handsomest man for his age, concerning his character it is well to be
silent; that she could find for herself in all Marseille! On such
actions, on such a woman, Monsieur, the saints in heaven look down with
an agonized scorn!"

"Only those of the saints, Madame," said Monsieur Fromagin, warmly
taking up the cudgels for his best customer, "as in the matter of second
marriages, prior to their arrival in heaven, have had regrettable
experiences. Equally, I venture to assert, a like qualification applies
to a like attitude on earth. That Madame has her prejudices, incident to
her misfortunes, is known."

"That Monsieur has his brutalities, incident to his regrettable bad
breeding, also is known. His present offensiveness, however, passes all
limits. I request him to remove himself from my sight." Madame Vic spoke
with dignity.

Speaking with less dignity, but with conviction--as Monsieur Fromagin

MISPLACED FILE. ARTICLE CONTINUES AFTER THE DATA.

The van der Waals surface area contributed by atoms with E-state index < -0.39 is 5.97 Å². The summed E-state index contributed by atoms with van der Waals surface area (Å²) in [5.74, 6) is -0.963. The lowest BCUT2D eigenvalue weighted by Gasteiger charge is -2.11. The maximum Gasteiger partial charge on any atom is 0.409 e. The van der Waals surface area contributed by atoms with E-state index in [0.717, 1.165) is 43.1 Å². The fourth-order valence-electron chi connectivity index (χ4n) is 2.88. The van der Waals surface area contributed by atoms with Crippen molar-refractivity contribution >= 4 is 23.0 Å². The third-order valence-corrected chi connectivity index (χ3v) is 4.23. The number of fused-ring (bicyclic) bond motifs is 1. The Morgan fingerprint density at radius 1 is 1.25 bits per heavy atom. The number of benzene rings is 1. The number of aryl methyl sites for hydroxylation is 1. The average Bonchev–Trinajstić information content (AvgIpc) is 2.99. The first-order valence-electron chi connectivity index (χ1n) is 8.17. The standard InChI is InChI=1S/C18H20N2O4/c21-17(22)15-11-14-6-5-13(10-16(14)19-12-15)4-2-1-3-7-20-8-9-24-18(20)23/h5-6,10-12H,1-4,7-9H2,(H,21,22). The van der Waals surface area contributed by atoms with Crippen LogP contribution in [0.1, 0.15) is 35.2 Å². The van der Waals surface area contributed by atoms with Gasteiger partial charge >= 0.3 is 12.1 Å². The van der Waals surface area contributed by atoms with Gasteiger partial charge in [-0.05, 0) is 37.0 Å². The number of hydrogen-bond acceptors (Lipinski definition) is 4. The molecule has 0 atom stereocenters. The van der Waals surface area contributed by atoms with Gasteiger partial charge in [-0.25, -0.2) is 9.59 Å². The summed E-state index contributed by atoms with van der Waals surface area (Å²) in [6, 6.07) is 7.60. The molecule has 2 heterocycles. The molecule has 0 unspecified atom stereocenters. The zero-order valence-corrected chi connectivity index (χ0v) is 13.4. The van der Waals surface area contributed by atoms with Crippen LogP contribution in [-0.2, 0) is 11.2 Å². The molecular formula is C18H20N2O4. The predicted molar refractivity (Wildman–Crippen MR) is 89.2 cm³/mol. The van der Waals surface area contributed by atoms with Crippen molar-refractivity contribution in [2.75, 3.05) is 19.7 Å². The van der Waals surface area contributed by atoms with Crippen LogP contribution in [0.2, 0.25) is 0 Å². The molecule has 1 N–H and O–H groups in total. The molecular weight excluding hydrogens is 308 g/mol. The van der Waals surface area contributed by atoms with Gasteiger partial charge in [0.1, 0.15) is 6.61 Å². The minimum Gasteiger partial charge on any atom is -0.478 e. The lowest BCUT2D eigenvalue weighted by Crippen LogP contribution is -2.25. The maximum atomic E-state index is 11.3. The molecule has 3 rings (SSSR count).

left the bakery--she added: "Monsieur, effectively, is a camel! I bestow
upon him my disdain!"

                                                       THOMAS A. JANVIER.



A FRIENDLY RAT


Most of our animals, also many creeping things, such as our "wilde
wormes in woods," common toads, natter-jacks, newts, and lizards, and
stranger still, many insects, have been tamed and kept as pets.

Badgers, otters, foxes, hares, and voles are easily dealt with; but that
any person should desire to fondle so prickly a creature as a hedgehog,
or so diabolical a mammalian as the bloodthirsty flat-headed little
weasel, seems very odd. Spiders, too, are uncomfortable pets; you can't
caress them as you could a dormouse; the most you can do is to provide